Actually, the effect of atomoxetine has been studied in other areas than just the prefrontal cortices, such as the striatum, but with no change in catecholamine activity.

 

 

In contrast to methylphenidate, atomoxetine did not increase DA in striatum or nucleus accumbens

http://www.ncbi.nlm....pubmed/12431845



#9 the_apollo

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Posted 14 August 2014 - 04:22 PM

Ok next one:

http://www.nature.co...s/1380111a.html

 

Very high densities of D1-dopamine receptors were found particularly in the medial caudate nucleus, whereas D2-dopamine receptors were evenly distributed throughout the caudate. The densities of D1- and D2-dopamine receptors were similar in the caudate nucleus and the putamen, whereas there were 4 to 7 times higher densities of the D1- than of the D2-dopamine receptors in several limbic and neocortical regions. The receptor distribution in the autoradiographic study was consistent with that demonstrated in the living human brain using [11C]SCH 23390 and [11C]raclopride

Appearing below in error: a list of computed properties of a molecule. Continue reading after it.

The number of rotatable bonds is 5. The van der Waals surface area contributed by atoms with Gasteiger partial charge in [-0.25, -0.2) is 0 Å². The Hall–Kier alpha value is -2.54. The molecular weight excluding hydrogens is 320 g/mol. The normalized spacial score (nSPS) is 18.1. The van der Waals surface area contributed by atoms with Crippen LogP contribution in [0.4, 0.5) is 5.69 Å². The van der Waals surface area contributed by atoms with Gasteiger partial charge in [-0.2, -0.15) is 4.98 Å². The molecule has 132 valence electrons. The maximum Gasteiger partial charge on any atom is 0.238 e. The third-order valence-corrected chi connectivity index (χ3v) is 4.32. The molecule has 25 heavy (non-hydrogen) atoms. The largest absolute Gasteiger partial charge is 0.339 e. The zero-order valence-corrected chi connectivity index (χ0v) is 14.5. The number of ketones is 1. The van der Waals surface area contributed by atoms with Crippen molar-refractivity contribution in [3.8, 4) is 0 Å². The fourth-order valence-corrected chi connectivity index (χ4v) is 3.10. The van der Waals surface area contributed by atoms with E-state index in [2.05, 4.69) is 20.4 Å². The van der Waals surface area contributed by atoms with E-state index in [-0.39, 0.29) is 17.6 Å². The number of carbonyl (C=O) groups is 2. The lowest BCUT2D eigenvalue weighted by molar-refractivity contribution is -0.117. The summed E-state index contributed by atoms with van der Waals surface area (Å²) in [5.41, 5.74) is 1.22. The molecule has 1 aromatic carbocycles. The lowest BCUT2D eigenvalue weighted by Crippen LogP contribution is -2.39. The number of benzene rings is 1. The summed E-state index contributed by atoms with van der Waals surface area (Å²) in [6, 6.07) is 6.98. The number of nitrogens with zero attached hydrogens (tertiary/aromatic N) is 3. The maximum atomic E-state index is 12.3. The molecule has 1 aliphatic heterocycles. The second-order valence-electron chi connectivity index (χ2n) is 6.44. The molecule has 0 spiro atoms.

Interesting then, because i found a study detailing that both D1 and D2 receptor stimulation is necessary for full response of dopamine agonist, which of dopamine is an agonist of the receptors of course.

 

 

Stimulation of both D1 and D2 dopamine receptors appears necessary for full expression of postsynaptic effects of dopamine agonists:

http://www.ncbi.nlm..../pubmed/2880637


Edited by the_apollo, 14 August 2014 - 04:23 PM.


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#10 Flex

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Posted 14 August 2014 - 05:26 PM

Not to mention the effect of Cocaine on D1 receptors of Medium spiny Neurons in the Nucleus accumbens.



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#11 farshad

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Posted 09 August 2019 - 10:07 AM

I'm pretty sure most drugs that increase a receptor does so in all areas most of the time. It is difficult to make a drug only act in one specific area of the brain without affecting others and you would have to specifically design it that way.